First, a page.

In other words, a leader sets the tone that enables real connection. In the book Primal Leadership, the authors describe the science behind our interpersonal influence. They label our limbic system (the part of the brain involved in our behavioral and emotional responses) as an open-loop design, which “means that other people can change our very physiology – and so our emotions.” The premise is that the emotionally intelligent leader can shepherd their team’s physiology to inspire healthy, encouraging mindsets. What’s even more exciting is that positive emotions are so much more socially contagious than negative emotions, so unleash that smile and let loose that laugh!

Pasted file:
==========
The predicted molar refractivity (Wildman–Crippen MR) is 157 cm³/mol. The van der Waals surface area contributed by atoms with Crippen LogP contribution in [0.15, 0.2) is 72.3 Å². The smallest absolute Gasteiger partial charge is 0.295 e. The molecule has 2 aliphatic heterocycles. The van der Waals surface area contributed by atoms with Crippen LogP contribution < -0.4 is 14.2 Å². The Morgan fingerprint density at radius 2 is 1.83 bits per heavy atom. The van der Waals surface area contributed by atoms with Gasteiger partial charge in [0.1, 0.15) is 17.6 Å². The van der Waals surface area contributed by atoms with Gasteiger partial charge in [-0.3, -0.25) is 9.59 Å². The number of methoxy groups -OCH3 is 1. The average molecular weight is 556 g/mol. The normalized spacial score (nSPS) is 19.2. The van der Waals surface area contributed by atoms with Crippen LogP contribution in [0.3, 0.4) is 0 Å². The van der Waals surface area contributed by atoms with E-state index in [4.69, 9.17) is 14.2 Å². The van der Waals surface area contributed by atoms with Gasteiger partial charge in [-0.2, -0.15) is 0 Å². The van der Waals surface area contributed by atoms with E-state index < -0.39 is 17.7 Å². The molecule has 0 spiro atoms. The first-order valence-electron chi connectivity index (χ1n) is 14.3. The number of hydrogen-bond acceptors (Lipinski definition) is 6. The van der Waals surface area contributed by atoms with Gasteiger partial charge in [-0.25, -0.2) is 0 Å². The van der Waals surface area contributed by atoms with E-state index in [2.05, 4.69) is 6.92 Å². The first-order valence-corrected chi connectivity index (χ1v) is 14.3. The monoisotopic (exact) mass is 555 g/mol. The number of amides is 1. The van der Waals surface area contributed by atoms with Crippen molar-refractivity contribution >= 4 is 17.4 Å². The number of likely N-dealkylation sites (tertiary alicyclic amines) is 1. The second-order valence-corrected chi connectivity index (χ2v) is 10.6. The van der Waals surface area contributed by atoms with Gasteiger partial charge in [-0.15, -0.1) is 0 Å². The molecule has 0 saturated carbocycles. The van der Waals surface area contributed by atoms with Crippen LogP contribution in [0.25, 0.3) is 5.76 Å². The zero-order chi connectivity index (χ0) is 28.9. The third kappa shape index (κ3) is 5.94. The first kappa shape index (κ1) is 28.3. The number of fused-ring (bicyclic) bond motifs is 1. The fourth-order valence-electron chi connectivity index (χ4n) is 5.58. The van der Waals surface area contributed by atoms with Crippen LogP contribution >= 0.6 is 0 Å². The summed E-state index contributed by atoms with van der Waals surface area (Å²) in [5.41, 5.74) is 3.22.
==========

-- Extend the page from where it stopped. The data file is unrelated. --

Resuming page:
Smiles and laughs aside, we have to address some of the barriers to connection in order to mitigate their impact. One barrier is a misunderstanding of AETCI 36-2909. When Laughlin personnel initially received the briefing on the AETCI, the severity of discipline for violations caused a fear which drove many to retreat from all student interaction. Although this was understandable given the organizational climate at the time, it is imperative that we accept the personal responsibility to evolve past this. The AETCI is designed to provide standardized guidelines for permanent party to avoid bias, and also to ensure that clear boundaries are established by identifying inappropriate interactions. This isn’t a new concept by any means - the perils of fraternization and bias are as old as human organization. By clarifying acceptable and unacceptable behavior, it can actually free us to actively pursue professional intimacy within those guidelines without fear of reprisal.